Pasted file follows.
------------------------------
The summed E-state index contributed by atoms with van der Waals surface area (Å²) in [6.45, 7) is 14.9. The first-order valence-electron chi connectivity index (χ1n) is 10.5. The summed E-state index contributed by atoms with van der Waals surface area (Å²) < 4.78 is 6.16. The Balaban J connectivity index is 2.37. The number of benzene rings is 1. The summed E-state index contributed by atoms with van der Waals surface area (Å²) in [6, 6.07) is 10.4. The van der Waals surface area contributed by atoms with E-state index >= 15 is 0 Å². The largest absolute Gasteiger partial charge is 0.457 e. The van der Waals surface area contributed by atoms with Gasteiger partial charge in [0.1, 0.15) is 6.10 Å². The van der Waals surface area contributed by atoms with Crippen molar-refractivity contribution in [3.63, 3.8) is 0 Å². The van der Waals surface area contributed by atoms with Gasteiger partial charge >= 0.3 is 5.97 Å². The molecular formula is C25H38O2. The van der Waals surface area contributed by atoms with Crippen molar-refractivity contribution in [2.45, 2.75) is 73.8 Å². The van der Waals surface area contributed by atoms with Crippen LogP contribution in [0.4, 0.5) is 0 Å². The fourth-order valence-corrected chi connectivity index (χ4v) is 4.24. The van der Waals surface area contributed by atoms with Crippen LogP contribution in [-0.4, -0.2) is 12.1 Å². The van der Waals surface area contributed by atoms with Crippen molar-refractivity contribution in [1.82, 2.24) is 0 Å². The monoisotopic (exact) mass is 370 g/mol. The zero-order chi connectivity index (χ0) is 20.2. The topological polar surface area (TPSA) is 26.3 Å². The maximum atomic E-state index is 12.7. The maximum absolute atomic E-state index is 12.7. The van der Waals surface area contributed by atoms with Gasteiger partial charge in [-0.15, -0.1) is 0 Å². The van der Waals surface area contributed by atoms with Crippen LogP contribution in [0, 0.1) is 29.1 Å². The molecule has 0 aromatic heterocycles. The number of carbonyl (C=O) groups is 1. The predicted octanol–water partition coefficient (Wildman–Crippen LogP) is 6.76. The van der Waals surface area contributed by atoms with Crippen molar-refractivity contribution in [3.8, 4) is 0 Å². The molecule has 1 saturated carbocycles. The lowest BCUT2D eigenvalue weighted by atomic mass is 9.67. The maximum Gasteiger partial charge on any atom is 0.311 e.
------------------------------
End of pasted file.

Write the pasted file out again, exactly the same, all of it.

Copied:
The summed E-state index contributed by atoms with van der Waals surface area (Å²) in [6.45, 7) is 14.9. The first-order valence-electron chi connectivity index (χ1n) is 10.5. The summed E-state index contributed by atoms with van der Waals surface area (Å²) < 4.78 is 6.16. The Balaban J connectivity index is 2.37. The number of benzene rings is 1. The summed E-state index contributed by atoms with van der Waals surface area (Å²) in [6, 6.07) is 10.4. The van der Waals surface area contributed by atoms with E-state index >= 15 is 0 Å². The largest absolute Gasteiger partial charge is 0.457 e. The van der Waals surface area contributed by atoms with Gasteiger partial charge in [0.1, 0.15) is 6.10 Å². The van der Waals surface area contributed by atoms with Crippen molar-refractivity contribution in [3.63, 3.8) is 0 Å². The van der Waals surface area contributed by atoms with Gasteiger partial charge >= 0.3 is 5.97 Å². The molecular formula is C25H38O2. The van der Waals surface area contributed by atoms with Crippen molar-refractivity contribution in [2.45, 2.75) is 73.8 Å². The van der Waals surface area contributed by atoms with Crippen LogP contribution in [0.4, 0.5) is 0 Å². The fourth-order valence-corrected chi connectivity index (χ4v) is 4.24. The van der Waals surface area contributed by atoms with Crippen LogP contribution in [-0.4, -0.2) is 12.1 Å². The van der Waals surface area contributed by atoms with Crippen molar-refractivity contribution in [1.82, 2.24) is 0 Å². The monoisotopic (exact) mass is 370 g/mol. The zero-order chi connectivity index (χ0) is 20.2. The topological polar surface area (TPSA) is 26.3 Å². The maximum atomic E-state index is 12.7. The maximum absolute atomic E-state index is 12.7. The van der Waals surface area contributed by atoms with Gasteiger partial charge in [-0.15, -0.1) is 0 Å². The van der Waals surface area contributed by atoms with Crippen LogP contribution in [0, 0.1) is 29.1 Å². The molecule has 0 aromatic heterocycles. The number of carbonyl (C=O) groups is 1. The predicted octanol–water partition coefficient (Wildman–Crippen LogP) is 6.76. The van der Waals surface area contributed by atoms with Crippen molar-refractivity contribution in [3.8, 4) is 0 Å². The molecule has 1 saturated carbocycles. The lowest BCUT2D eigenvalue weighted by atomic mass is 9.67. The maximum Gasteiger partial charge on any atom is 0.311 e.